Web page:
# How to Measure the Height of a Tree or Object

Indirectly Measuring the Height of an Object can be
a challenging task. Many trees are too large to
measure with a handy little pocket tape, plus, how
do you manage your way through all the branches to
get an accurate reading. In this article I’m going
to go over how to measure the height of a tree using
an Abney level (like a hand level) and a clinometer.
The great part about using these tools is they are
inexpensive and can be used in many different
situations. All the principles below can also be
used to measure the height of a building, pole or
practically anything you need to measure from the
ground. The bad part is that you’ll have to remember
the Trigonometry you learned in high school, but
don’t worry, I’ll walk you through it so it’ll be a
breeze.

For each of these methods of measurement you will
need to know how far you are from the base of the
tree. This can be determined quickly and easily with
a measuring wheel or long measuring tape, preferably
an open reel measuring tape. To measure using a measuring wheel, simply
roll the wheel as you walk away from the base of the
tree. The counter will display the distance you’ve
traveled. For using the clinometer it is recommended
that you walk at least 1 to 1 and a half the height
of the tree.

Next we will need to use our clinometer to find out
the angle of elevation to the top of the tree. The
clinometer will feature an eye piece for you to look
through; this will display the angle of elevation.
Keep both eyes open and look at the top of the tree
with one eye and through the eye piece on the
clinometer with the other eye. The two images will
be transposed onto each other. Take note of the
angle of elevation. This will be used to determining
the height of the tree. It is represented by the
letter “A” on the reference picture below. (Please
remember that you will need to account for your
height unless you want to lie on the ground and
determine the angle from there.) Those two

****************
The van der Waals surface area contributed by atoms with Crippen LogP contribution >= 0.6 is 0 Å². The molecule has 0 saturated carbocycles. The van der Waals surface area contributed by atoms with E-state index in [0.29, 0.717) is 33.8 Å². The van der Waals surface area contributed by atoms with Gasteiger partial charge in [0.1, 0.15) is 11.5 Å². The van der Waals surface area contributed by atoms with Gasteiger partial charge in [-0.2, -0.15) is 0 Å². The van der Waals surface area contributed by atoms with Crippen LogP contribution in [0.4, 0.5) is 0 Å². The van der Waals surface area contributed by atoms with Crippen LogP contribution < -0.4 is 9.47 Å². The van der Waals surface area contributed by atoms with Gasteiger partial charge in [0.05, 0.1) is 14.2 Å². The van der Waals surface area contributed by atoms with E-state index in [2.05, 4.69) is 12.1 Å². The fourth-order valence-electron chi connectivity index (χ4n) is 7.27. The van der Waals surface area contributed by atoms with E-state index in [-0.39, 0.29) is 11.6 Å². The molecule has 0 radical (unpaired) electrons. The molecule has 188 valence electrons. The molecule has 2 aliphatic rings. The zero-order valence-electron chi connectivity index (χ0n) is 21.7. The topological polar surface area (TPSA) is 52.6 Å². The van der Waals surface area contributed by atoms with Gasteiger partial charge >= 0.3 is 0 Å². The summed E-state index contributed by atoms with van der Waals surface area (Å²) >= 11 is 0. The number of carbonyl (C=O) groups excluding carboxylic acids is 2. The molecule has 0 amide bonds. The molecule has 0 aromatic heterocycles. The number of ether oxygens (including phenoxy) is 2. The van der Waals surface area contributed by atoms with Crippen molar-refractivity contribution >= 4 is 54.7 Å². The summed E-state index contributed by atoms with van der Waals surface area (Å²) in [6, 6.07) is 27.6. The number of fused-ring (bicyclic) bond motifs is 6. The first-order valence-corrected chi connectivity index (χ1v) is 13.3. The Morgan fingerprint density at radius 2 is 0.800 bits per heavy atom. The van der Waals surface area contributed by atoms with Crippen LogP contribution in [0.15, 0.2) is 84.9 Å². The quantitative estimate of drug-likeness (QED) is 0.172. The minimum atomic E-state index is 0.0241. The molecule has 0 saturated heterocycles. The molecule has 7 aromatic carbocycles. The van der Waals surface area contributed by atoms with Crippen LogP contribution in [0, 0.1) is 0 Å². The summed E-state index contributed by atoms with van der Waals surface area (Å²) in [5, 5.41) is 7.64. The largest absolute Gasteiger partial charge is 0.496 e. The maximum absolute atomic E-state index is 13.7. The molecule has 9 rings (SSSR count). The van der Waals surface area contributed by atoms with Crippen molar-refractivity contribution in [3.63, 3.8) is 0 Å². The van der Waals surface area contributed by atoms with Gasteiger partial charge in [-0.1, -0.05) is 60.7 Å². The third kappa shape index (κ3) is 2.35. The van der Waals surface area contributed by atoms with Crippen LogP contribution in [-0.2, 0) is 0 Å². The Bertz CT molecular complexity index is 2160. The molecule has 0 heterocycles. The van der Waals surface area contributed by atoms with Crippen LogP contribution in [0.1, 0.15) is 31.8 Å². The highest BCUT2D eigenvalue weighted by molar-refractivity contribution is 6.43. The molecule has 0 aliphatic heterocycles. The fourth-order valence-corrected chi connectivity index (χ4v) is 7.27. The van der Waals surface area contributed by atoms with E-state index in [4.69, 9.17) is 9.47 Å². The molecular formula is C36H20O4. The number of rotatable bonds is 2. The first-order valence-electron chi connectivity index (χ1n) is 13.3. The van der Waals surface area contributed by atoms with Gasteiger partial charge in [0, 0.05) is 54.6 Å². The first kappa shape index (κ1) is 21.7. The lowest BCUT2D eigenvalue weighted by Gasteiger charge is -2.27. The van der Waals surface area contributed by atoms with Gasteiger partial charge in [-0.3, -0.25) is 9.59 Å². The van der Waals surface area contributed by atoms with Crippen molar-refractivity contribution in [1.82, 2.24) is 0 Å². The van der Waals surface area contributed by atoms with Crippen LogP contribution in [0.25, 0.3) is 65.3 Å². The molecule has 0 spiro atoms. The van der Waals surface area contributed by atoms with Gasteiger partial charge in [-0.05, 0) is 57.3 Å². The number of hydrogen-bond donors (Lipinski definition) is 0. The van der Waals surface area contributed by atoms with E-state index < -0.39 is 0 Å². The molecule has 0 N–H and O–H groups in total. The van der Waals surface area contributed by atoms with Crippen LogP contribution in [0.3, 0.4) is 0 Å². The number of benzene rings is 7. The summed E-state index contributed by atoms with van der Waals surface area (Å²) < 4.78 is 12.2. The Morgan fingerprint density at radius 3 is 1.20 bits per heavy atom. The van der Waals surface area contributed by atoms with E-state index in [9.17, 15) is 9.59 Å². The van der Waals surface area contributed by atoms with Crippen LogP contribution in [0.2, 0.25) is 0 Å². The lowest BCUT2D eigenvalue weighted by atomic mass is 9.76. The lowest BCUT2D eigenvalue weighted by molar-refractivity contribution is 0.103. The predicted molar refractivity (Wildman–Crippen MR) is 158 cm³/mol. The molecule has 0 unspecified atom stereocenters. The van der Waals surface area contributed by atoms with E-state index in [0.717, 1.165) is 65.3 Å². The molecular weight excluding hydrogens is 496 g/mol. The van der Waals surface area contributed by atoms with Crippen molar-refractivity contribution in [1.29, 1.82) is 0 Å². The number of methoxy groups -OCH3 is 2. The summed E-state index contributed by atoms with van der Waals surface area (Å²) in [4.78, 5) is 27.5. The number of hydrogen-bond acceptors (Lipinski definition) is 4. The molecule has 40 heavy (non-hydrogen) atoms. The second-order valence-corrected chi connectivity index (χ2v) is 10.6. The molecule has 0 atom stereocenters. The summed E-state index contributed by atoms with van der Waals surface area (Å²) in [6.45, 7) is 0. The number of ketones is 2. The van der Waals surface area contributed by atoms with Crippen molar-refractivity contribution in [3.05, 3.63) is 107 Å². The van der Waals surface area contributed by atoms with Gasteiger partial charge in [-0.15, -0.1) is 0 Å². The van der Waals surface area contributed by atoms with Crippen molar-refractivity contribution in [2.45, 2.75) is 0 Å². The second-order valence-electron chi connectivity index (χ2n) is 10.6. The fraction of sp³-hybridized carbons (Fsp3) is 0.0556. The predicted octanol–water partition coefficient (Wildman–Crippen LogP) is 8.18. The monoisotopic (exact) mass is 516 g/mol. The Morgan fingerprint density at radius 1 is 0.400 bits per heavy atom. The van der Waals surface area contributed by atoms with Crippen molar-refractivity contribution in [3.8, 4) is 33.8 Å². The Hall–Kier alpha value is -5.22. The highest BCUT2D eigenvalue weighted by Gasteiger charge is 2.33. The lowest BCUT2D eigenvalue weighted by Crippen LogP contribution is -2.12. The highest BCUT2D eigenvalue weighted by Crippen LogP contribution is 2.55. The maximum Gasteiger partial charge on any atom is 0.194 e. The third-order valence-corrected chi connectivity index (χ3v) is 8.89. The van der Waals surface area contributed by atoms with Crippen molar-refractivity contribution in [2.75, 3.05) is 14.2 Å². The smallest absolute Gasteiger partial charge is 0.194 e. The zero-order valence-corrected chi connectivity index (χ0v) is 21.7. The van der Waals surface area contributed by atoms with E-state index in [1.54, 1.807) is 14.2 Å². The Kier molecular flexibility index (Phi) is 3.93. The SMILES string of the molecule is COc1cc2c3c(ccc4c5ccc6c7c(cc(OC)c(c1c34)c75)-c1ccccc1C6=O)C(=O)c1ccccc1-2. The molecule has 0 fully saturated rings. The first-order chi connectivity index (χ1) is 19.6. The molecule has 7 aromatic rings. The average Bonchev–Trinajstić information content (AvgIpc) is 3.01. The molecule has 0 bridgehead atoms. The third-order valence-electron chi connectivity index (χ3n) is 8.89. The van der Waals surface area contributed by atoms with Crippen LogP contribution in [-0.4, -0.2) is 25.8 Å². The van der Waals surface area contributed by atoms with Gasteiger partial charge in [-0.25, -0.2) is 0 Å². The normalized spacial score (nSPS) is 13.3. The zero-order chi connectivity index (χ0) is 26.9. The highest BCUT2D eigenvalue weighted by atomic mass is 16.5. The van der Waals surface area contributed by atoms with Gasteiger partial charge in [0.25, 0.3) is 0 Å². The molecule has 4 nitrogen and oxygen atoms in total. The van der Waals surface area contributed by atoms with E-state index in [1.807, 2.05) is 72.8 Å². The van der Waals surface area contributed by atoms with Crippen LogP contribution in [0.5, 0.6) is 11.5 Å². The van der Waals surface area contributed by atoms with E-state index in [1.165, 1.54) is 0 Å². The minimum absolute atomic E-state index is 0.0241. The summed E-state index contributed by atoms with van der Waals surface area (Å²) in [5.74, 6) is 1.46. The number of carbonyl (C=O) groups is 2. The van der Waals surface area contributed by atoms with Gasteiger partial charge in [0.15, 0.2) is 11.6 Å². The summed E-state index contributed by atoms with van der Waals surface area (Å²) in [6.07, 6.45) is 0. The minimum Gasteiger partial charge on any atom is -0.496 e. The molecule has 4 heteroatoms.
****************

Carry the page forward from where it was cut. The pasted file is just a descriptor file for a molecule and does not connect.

measurements are all we need to plug into our
equation. Next we’ll use some trigonometry.

The first thing we need to do is to find the tangent
of the angle of elevation. The easiest way to find
this would be by using a calculator you could also
use a table of trigonometric functions. If you are
using a calculator push the “TAN” button and enter
the angle and then equals, the number now displayed
on the screen will be the TAN of the angle. Now
multiply that number by the distance you are from
the tree. The number you have now is the height of
the tree without (without your height). Simply add
the distance from the ground to the where you took
the measurements (your eye level to the ground in
most cases) and this will be the height of the tree.

Some clinometers have an easy feature built in to
help estimate height. Clinometers have scales that
display percent and distance (most come in feet but
some will have meters). With this method you will
still need to know your distance from the base of
the tree. It is easiest if you move the distance
away from the tree that the distance scale on your
clinometer is adjusted to. For instance, if it is
set at 66, which is the most common, it is suggested
that you move 66 feet away from the base of the
tree. The next step is too look at the top of the
tree the number indicated on your distance scale is
the height of the object you are looking at (minus
your height). Make sure you add your height to the
measurement this can be done by simply looking at
the base of the tree now and adding the two numbers
together or by a simple height measurement.

If you are working with the percentage scale it is a
little harder but still a relatively easy process.
First, find out your distance from the tree.
(Because the height of the tree is represented by a
percentage in comparison to your distance from the
tree you will need to be further away from the tree
than the height. 1 ½ the height of the tree is
recommended.) To find the height of the tree look
through the hand level and note the number on the
scale, it represents a percentage of the distance
that you from the tree. If it reads 100 then the
distance you are from the tree is the same as the
height of the tree. If it shows 50 than the tree
height is half the distance you are from the base of
the tree (minus your height). Next add you eye level
height to this measurement. If you want to double
check this measurement try doing the same steps from
multiple points around the tree. If the tree is
leaning the measurement will not be as accurate as
if it were straight. If you must measure a leaning
tree it is better to have the tree leaning to the
right or left as opposed to towards or away from
your position.

Engineer supply has many tools helping those working
in the forestry industry we have provided many
instruments to the nation forest service as well as
many local, state and national parks across the
nation. EngineerSupply looks forward to assisting
you with your forestry needs.

Copyright 2008 EngineerSupply